My Best Shot: A Life Through the Lens, My Autobiography by Leslie Seymour, TimeWorks Media Ltd (Distributed in Australia by Woodslane P/L), 380 pages. RRP: $24.95

Strewth! A magnificent memoir of home truths

“What do you call a fart in the bathtub?”
It was a question I asked award-winning columnist of The Australian, author, snake lover and bagpipes player, James Jeffrey (Photo above The Australian), a decade or so ago.
The answer, of course, is “Gorp,” the sound of a fart in the bath. James liked it and we have been exchanging bon mots ever since. He did mention that the excellent actor, Benedict Cumberbatch, said his surname sounded like “a fart in the bath,” but it has too many syllables. James replied: “May Gorp be with you,” and we have used it and many variations ever since.
But this is not a piece about Gorps. It’s a belated review of James’s magnificent memoir, My Family and Other Animus, which was published four months ago. Better late than never. It’s a book mainly about a family of animated spirits, especially his mother, Eszter, a feisty Hungarian dedicated to smoking and several marriages. In his preface, James mentions a list of suggestions that will make for a better life and a happy family. My favourite and his: Make sure the kids see the love flow between their parents.
His family arrived in Australia on a ship from England in 1976, when James was four, with his mother and his siblings and his British father, Ian, heading for a coal-mining job in a country town a few hours up the road from Sydney. His mum found the town so boring, she waged a successful campaign to move the family back to the Big Smoke and the Sutherland Shire.
Four years later, the Big Fight, as it became known, erupted between his Mum and Dad, and his father’s mother and sister, visiting on Australia Day, which led to screaming, and the barricading of James and his sister, Olivia, in a bedroom. The Siege ensued, and eventually, when his father went off to work, the removalists arrived and the family left him behind. James writes: “… this was the moment in which my old world ended and a new, chaotic one rose in its place … life would take on a seismic instability so filled with madness and strain and vendetta and daftness and acts of love both beautiful and misguided that, decades later, I rarely go a week without thinking about it all.”
The split led to the Family Court and two years after the Big Fight, the divorce and custody arrangements were settled in 1983. James, who was eleven at the time, told the Family Court: “Yes, I love them both the same. But I’d rather live with Dad.” James and Olivia stayed with their Dad. (His mother had moved in with her third partner, Janos.)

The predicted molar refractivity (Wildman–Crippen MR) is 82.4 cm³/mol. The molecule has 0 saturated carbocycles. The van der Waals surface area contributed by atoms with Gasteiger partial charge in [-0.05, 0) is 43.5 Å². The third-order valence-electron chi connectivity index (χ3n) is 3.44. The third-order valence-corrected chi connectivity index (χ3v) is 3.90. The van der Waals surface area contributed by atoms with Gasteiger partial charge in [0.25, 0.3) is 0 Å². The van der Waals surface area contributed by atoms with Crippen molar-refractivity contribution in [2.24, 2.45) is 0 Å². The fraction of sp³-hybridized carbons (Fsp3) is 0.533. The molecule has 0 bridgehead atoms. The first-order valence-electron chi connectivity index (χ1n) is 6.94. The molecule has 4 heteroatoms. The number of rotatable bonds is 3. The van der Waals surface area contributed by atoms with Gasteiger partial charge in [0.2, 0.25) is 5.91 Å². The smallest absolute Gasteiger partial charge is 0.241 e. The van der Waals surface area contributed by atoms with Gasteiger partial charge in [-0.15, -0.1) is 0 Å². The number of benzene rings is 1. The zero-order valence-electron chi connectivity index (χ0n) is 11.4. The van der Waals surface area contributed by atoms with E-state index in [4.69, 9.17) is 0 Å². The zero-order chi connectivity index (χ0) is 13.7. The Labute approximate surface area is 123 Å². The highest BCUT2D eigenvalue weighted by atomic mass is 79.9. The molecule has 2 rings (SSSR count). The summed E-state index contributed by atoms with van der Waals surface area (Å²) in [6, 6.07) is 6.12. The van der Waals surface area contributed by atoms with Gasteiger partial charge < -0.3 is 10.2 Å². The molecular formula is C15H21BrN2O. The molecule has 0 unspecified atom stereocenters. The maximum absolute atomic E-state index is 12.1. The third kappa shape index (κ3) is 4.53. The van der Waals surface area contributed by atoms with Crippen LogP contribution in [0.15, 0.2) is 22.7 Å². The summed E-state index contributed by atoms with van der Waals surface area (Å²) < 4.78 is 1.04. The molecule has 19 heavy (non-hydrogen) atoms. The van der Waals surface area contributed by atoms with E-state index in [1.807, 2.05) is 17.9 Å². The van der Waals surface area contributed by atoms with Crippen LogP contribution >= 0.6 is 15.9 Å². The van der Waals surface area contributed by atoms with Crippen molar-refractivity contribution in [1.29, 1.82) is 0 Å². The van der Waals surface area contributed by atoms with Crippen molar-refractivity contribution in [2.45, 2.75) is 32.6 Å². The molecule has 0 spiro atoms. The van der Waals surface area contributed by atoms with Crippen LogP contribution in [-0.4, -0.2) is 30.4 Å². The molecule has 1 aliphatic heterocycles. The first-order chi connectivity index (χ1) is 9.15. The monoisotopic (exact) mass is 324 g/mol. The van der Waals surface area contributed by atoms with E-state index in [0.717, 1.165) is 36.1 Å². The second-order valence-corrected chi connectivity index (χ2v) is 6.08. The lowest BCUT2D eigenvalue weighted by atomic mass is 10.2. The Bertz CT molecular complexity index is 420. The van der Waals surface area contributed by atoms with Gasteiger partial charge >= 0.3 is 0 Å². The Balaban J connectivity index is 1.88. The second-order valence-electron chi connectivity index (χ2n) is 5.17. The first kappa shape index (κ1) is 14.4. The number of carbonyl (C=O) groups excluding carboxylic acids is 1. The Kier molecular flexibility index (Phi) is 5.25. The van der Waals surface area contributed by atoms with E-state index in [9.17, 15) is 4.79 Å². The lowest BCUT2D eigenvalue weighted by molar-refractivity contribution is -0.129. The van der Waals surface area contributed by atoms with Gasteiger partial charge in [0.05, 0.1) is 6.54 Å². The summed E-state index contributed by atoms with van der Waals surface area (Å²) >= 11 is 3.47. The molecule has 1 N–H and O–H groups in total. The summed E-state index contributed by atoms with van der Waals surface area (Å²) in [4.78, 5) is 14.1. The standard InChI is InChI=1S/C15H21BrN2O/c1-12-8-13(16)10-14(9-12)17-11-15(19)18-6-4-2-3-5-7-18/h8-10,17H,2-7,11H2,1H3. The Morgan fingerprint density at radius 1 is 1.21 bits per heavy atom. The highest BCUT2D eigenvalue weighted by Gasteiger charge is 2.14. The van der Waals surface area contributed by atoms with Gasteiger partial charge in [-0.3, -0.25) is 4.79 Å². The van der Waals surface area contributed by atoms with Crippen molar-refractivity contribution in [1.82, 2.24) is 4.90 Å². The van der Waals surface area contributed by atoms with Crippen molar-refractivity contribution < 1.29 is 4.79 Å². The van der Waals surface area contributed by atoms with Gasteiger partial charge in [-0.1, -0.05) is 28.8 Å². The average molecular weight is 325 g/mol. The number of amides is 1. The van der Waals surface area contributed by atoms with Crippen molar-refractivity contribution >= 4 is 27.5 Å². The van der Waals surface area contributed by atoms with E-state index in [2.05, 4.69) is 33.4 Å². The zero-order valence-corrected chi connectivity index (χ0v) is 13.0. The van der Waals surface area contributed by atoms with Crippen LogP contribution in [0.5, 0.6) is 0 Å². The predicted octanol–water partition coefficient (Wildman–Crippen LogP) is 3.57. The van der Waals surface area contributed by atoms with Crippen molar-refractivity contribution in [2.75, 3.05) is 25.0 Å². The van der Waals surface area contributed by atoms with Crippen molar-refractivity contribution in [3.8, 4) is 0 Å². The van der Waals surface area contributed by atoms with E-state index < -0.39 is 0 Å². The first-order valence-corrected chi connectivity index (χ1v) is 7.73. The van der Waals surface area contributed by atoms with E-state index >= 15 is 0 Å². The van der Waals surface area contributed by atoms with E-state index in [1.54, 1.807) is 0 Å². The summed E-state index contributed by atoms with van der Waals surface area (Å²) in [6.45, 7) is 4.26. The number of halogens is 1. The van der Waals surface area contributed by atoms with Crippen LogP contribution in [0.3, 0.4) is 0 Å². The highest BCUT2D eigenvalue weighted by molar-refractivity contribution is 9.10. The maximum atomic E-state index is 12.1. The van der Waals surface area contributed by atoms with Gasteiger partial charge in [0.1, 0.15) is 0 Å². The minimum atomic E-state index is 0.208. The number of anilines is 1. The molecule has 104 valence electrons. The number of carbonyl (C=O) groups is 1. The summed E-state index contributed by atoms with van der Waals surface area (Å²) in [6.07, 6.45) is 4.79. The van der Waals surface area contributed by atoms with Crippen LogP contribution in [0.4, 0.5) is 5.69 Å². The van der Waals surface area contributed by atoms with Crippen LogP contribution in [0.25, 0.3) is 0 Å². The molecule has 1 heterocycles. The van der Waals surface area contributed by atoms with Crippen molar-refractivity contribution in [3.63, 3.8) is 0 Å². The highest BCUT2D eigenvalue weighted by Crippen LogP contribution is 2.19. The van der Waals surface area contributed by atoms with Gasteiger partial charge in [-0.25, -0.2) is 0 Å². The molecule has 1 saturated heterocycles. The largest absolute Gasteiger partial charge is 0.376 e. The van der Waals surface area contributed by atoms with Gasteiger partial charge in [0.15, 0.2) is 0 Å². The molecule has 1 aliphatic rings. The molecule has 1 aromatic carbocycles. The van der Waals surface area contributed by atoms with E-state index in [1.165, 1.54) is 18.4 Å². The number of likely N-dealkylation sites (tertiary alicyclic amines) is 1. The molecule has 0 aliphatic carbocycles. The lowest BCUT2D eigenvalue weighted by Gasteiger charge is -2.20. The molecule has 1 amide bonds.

But life goes on, and James tells tales of the birth of his first child, Daisy, who was born in a Sydney hospital in 2002, in a “labour-and-caesearean marathon.” His wife, Bel, had come back earlier from Moscow where James was working, and he arrived in time to be at the birth: “Daisy’s first act was to part her legs and pee on the doctor, confirming in quick succession that she was a girl, and that she was our girl.” He had the photo developed and scanned by a 2002 computer that downloaded line by line. The result prompted a colleague to email from Moscow: “It looks like a scene from Alien.” Three and a half years later, Leo was born, with James whispering: “He’s a boy,” to Bel, adding (he regrets to say): “He’s got a really big schlong.”
James Jeffrey loves his family, but journalism is also in his blood. Aside from his much-read and much-loved daily Strewth! column in The Australian, where I first “Gorped” with James, he writes the parliamentary Sketch, inherited from the late, great Matt Price, whose pieces in the Oz were priceless for their humour and insight. James also captures the joy and mayhem of Federal parliament in his Sketch, occasionally saying outrageous things about outrageous politicians.
He’s also not afraid to take on readers who abuse him via email or tweets, bravely stating: “All I ask is that they try to be original with their abuse.” And there are two things that make him ponder the value of the online comments section below his columns and vignettes and short Strewth! tales: “And this passes for journalism?” and “And your point is?” His response is razor-sharp: “I’m still in love with the idea of a newspaper being a banquet with plenty of courses. Hard news, breaking news, solid analysis – all of this is important. But they’re not the only reason readers turn up. So, for those of you poised to ask me what my point is – apart from vive la difference – it’s a straightforward one: this article passes for journalism.”